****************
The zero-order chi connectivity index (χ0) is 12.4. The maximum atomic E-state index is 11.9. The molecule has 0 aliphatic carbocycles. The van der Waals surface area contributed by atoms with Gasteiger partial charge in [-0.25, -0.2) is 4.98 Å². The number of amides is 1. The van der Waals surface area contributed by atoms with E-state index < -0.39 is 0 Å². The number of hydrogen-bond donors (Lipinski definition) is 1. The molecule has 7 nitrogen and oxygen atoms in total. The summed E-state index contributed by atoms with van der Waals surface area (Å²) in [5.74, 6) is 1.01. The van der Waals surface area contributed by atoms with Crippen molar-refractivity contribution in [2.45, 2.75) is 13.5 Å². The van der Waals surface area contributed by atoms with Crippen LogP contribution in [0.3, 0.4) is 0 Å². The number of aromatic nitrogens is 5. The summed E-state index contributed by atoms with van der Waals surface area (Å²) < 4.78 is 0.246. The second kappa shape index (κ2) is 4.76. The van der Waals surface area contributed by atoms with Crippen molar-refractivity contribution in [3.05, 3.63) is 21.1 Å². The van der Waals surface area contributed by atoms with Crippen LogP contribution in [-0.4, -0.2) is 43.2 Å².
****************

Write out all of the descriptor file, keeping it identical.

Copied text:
The zero-order chi connectivity index (χ0) is 12.4. The maximum atomic E-state index is 11.9. The molecule has 0 aliphatic carbocycles. The van der Waals surface area contributed by atoms with Gasteiger partial charge in [-0.25, -0.2) is 4.98 Å². The number of amides is 1. The van der Waals surface area contributed by atoms with E-state index < -0.39 is 0 Å². The number of hydrogen-bond donors (Lipinski definition) is 1. The molecule has 7 nitrogen and oxygen atoms in total. The summed E-state index contributed by atoms with van der Waals surface area (Å²) in [5.74, 6) is 1.01. The van der Waals surface area contributed by atoms with Crippen molar-refractivity contribution in [2.45, 2.75) is 13.5 Å². The van der Waals surface area contributed by atoms with Crippen LogP contribution in [0.3, 0.4) is 0 Å². The number of aromatic nitrogens is 5. The summed E-state index contributed by atoms with van der Waals surface area (Å²) < 4.78 is 0.246. The second kappa shape index (κ2) is 4.76. The van der Waals surface area contributed by atoms with Crippen molar-refractivity contribution in [3.05, 3.63) is 21.1 Å². The van der Waals surface area contributed by atoms with Crippen LogP contribution in [-0.4, -0.2) is 43.2 Å².